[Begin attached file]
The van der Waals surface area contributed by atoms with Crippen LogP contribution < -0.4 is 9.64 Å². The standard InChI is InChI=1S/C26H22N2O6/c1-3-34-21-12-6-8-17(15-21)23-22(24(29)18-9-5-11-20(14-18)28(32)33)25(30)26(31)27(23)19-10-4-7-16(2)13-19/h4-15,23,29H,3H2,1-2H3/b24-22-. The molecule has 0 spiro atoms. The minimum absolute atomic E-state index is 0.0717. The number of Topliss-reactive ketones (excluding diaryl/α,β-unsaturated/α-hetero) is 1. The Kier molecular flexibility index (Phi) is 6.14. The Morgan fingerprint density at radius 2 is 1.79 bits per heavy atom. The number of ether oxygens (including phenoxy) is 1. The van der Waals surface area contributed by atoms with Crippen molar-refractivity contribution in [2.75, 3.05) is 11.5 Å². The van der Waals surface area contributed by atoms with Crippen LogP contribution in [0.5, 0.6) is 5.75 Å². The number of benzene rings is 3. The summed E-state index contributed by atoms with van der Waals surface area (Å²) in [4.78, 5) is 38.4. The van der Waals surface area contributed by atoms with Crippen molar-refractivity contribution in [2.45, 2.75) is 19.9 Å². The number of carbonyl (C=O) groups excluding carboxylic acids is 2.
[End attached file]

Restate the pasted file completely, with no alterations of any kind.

The van der Waals surface area contributed by atoms with Crippen LogP contribution < -0.4 is 9.64 Å². The standard InChI is InChI=1S/C26H22N2O6/c1-3-34-21-12-6-8-17(15-21)23-22(24(29)18-9-5-11-20(14-18)28(32)33)25(30)26(31)27(23)19-10-4-7-16(2)13-19/h4-15,23,29H,3H2,1-2H3/b24-22-. The molecule has 0 spiro atoms. The minimum absolute atomic E-state index is 0.0717. The number of Topliss-reactive ketones (excluding diaryl/α,β-unsaturated/α-hetero) is 1. The Kier molecular flexibility index (Phi) is 6.14. The Morgan fingerprint density at radius 2 is 1.79 bits per heavy atom. The number of ether oxygens (including phenoxy) is 1. The van der Waals surface area contributed by atoms with Crippen molar-refractivity contribution in [2.75, 3.05) is 11.5 Å². The van der Waals surface area contributed by atoms with Crippen LogP contribution in [0.5, 0.6) is 5.75 Å². The number of benzene rings is 3. The summed E-state index contributed by atoms with van der Waals surface area (Å²) in [4.78, 5) is 38.4. The van der Waals surface area contributed by atoms with Crippen molar-refractivity contribution in [2.45, 2.75) is 19.9 Å². The number of carbonyl (C=O) groups excluding carboxylic acids is 2.